Recently, UP announced a hike(yet again!) in the prices sugar mills need to pay farmers for their cane. This, without any improvement in yield. Unsurprisingly, the states moved court, and demanded a stay on the order. But irrespective of the legal gymnastics, the market already responded and hammered down sugar stocks, sending premier players like Shree Renuka Sugars to their 52 week lows.
But this story is not only for sugar. When the draft Land Acquisition Bill was promulgated mandating compensating existing project affected people to the tune of 25% of profits, the coal sector took a major hit especially PSUs like Coal India, because unlike the private sector, they do not have the option of challenging the act in court. Another factor which played havoc under the previous Environmental Minister Jairam Ramesh, was the delaying/banning mining in certain areas. While that hit even other companies, Coal India again took a major hit. And while one may argue that the policy stayed same-only the law of the land was enforced-one cannot deny that this was a political shock.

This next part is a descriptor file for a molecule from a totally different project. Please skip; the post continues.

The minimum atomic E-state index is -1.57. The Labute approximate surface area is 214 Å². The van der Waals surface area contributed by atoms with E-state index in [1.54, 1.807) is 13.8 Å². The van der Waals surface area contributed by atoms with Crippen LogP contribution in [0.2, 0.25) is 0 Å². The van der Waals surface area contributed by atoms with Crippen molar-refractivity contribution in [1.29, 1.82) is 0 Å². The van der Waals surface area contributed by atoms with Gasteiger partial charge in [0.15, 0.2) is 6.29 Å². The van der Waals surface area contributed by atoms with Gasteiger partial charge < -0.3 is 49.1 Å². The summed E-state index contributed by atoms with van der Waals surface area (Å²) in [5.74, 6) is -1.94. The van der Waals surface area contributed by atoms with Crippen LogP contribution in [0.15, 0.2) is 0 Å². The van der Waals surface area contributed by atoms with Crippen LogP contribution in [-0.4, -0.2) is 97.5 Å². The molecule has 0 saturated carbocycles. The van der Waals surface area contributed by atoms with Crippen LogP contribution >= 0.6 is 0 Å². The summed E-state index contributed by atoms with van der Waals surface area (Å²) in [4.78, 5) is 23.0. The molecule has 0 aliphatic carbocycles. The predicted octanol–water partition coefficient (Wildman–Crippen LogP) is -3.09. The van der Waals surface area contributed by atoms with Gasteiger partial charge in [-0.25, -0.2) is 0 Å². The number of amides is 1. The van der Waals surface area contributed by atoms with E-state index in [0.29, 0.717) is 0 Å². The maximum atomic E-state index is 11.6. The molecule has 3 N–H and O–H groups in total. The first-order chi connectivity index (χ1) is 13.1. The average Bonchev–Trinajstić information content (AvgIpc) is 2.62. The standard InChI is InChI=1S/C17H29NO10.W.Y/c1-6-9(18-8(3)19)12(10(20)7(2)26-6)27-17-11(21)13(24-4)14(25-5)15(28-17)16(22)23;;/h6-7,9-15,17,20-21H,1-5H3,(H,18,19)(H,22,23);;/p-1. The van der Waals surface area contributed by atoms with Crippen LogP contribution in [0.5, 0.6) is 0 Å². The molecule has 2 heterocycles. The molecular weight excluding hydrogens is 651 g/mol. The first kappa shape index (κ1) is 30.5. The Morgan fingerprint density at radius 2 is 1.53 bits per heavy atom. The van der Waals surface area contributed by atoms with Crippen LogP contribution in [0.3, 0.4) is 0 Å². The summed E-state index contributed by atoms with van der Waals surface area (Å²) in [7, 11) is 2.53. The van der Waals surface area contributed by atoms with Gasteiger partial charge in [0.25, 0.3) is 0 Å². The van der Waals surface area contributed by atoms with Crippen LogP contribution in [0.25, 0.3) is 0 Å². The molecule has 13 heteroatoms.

And when the export tax on domestic iron ore was increased, the steel lobby salivated at the prospects of cheaper steel. But when the Karnataka mining scam forced the Supreme Court to react, it switched to the other extreme and stopped mining in all but 2 mines, and ordered open auction disregarding the existing supply contracts. Hence, companies like JSW Steel without their own captive mines, suffered the most and saw lower capacity utilization. Of course, the Govt policy of not challenging the SC order, played a role in this, but again it was in no position to do so.
Takeaway: When the inputs/outputs are strongly regulated by the state, there is a case to embedd this discount into the stock, because one does not know what will happen next in this political environment.